#safetypin and Safe Hearts

I was initially going to post something else today, but in light of all the political insanity I can’t seem to get my head out of, I’m changing my focus. Next month, I’m going to have a great interview with award-winning author Genta Sebastian, who’s got a brand spanking new book, and I’m totally pumped. You will be too once you hear the juicy details. So we can look forward to that.

Today, however, I want to talk about safety pins.

I have a dear cousin who’s a pastor, a very progressive pastor. She texted me over the weekend wondering what I thought about the Safety Pin movement. I have to admit I’ve been hanging out neck deep in the sand since last Tuesday and I wasn’t sure what she was talking about. I did a little googling, and the idea came from the Brexit vote in Great Britain that stirred all kinds of racist, anti-Semitic, hate-filled rhetoric, just like what’s happening here.

The pin is meant to show support, a safe person to talk to, someone who’d be supportive. I thought that idea was stellar. But apparently there are those folks out there who don’t feel that way. What are your thoughts? Good? Bad? Something else? Do you or will you wear a pin? Why would someone not want to wear the pin?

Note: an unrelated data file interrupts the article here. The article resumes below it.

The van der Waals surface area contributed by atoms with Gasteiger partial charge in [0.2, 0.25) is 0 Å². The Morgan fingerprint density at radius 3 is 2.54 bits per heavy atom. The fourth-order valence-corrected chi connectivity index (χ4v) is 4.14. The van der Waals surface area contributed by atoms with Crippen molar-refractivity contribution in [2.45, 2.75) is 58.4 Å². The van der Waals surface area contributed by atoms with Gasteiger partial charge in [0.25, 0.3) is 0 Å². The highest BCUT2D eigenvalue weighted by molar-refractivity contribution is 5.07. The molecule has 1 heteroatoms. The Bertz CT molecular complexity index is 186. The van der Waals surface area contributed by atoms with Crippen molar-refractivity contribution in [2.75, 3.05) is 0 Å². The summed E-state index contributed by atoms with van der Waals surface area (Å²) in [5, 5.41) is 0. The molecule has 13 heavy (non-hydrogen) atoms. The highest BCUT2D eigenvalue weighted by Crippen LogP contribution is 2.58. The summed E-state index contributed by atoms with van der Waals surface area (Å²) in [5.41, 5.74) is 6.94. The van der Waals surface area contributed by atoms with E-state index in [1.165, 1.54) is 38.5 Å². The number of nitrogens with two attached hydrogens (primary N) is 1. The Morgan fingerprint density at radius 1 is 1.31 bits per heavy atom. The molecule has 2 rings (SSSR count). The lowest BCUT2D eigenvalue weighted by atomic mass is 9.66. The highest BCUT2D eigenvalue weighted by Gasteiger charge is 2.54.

Let me know what you think in the comments below! And don’t forget, Genta Sebastian will be with me next month, and I can’t wait! Here’s some pre-deets on Genta’s new book and pre-order launch party:

When Butches Cry will be released on December 15th, and I will be hosting a pre-order launch party here:https://www.facebook.com/whenbutchescry/ on Friday & Saturday nights, December 9th & 10th. Come join us for plenty of prizes, surprises, and holiday spirit and cheer. Save it on your calendar now.

 

 

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11 thoughts on “#safetypin and Safe Hearts

  1. I think that it is a good idea, a pin or something similar. We need a way to say: you are safe, we uphold your rights. The increase in hate crimes and sexually abusive comments demands we do something visible as a show of support.

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  2. I’m all about the safety pin. It says “I see you”- both to the person who is feeling threatened and to the person who is feeling empowered in their hatred and exclusiveness. For some people who may victimize others it provides a barrier to action- much like the screen on an open window provides a barrier to entry. Some (although certainly not all) would-be thieves won’t go through the screen. It’s also a visible, public indication that you stand on the side of love and inclusiveness. People tend to follow what’s popular and “acceptable”.